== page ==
Amyl versus Isopropyl Alcohol
Can you tell me the difference between Amyl Alcohol and
Isopropyl Alcohol and why the amyl is recommended for cleaning
plastics over Isopropyl? Does the Isopropyl dry things out where the
Amyl does not? Please clarify.
Both isopropyl and amyl alcohols are indeed alcohols (having a polar OH
functionality). The difference is that isopropyl alcohol has three carbons
and the OH is attached to the middle carbon. Amyl alcohol, on the other hand,
is a class of alcohols having five carbons. These carbons can be attached
together in a straight line with the OH at the end (n-pentyl alcohol) or the
carbons could be arranged in all sorts of manner with the OH attached in many
different carbon positions. As such, commercial amyl alcohol is most likely a
mixture of different 5-carbon alcohols.
I am not sure as to why amyl alcohol is the preferred cleanser for plastics. I
can only guess that some plastics are more soluble in isopropyl alcohol rather
than the amyl alcohol mixture. As such, isopropyl alcohol may cause some damage
to the surface of the plastic (the plastic will lose its sheen).
Greg (Roberto Gregorius)
Be aware that there are several different "amyl" alcohols. The general
but the carbons can be put together in a number of configurations.
It has a lower vapor pressure than isopropanol, and is more hydrophobic than
isopropanol. I am unaware of any general preference of one over the other.
It depends upon what "plastic" is being cleaned and what is being removed
from the surface of the plastic.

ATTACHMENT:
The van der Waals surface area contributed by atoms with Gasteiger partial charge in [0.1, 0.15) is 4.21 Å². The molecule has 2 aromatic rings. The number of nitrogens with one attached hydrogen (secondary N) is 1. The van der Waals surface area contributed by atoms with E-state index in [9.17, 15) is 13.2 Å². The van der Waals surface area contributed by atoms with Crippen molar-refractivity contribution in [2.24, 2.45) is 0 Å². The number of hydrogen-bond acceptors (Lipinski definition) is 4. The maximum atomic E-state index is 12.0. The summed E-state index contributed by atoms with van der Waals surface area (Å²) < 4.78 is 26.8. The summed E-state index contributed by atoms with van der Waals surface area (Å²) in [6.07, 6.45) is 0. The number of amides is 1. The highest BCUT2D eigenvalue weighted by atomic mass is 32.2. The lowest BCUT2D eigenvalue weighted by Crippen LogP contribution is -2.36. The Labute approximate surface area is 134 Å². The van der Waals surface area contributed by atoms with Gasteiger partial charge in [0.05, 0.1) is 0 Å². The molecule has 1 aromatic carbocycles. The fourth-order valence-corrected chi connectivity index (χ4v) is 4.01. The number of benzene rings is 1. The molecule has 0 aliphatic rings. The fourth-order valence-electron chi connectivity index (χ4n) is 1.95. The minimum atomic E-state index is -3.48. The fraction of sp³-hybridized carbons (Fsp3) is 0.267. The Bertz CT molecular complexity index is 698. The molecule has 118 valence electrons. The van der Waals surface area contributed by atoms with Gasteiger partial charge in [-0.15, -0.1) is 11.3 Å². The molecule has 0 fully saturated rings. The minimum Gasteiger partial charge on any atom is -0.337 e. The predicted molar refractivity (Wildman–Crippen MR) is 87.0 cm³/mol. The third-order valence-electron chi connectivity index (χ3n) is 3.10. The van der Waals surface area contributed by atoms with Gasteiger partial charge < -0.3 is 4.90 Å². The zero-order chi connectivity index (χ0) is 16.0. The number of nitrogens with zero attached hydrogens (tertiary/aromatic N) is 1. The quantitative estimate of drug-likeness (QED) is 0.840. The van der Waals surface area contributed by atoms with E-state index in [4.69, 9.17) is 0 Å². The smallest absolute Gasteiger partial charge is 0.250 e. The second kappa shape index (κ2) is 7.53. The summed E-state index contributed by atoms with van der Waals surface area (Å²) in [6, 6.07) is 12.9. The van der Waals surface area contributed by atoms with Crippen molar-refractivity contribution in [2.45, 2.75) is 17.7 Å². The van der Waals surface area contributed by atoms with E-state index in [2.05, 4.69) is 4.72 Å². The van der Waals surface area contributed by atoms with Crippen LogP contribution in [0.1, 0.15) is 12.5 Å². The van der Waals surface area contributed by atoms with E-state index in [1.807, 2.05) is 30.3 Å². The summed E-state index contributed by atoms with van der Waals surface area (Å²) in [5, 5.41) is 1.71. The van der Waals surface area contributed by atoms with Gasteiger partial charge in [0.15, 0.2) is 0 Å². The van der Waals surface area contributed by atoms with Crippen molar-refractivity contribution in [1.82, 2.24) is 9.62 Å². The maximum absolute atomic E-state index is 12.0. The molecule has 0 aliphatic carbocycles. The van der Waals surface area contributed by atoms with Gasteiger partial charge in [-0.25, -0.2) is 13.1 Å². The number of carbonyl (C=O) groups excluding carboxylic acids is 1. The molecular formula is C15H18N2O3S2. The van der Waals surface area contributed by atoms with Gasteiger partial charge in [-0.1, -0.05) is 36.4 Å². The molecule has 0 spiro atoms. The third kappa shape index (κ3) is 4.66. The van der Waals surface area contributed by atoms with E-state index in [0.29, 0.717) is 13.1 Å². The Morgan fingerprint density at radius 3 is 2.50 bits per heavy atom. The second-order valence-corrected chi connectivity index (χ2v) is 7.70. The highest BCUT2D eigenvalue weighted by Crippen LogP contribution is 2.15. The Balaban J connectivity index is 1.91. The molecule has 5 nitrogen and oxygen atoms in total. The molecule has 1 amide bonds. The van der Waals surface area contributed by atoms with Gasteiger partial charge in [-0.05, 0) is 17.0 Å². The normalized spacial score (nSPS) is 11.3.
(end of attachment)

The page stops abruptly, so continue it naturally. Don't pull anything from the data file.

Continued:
I found your question a little puzzling. As an engineer with years of
experience with a wide range of plastics, I have never once run across
any recommendation to use amyl alcohol for cleaning purposes. For many
plastics such as nylon, polyester, ABS, and especially solvent-
sensitive polycarbonate (Lexan), isopropyl alcohol is recommended for
cleaning purposes. In fact, because of polycarbonate's high solvent
sensitivity, the only universally recommended cleaning solvent for
this plastic is isopropyl alcohol.
The main difference between n-amyl and isopropyl alcohols (in this
context) is the length of the hydrocarbon "backbone". N-amyl alcohol's
carbon chain is 5 carbon atoms long, whereas isopropyl alcohol's
carbon chain is only 3 carbons atoms long. The result is that
isopropyl alcohol is more volatile and therefore evaporates faster
after it is used for cleaning.
Neither of these alcohols "dries out" plastic, since there is no water
(or any other substance) in plastic to "dry out" in the first place.
Both of these alcohols act as both polar and non-aggressive non-polar
solvents, which is very advantageous for cleaning. Acting as polar
solvents, they are able to dissolve polar contaminants such as salts,
and other water soluble contaminants.
Both of these alcohols are also able to dissolve non-polar
contaminants such as oils and greases, with isopropyl alcohol acting
as a somewhat more aggressive non-polar solvent because of its shorter
carbon "backbone" and therefore lower molecular weight. Unlike many
hydrocarbon solvents, neither of the two alcohols are damaging to any
To summarize, when comparing the two, isopropyl alcohol is the
cleaning solvent of choice for most plastics. Unlike normal-amyl
alcohol, which is not easily available, 99% isopropyl alcohol is
available at any drugstore. Isopropyl is better at removing oily
deposits, and dries faster after use.
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Update: June 2012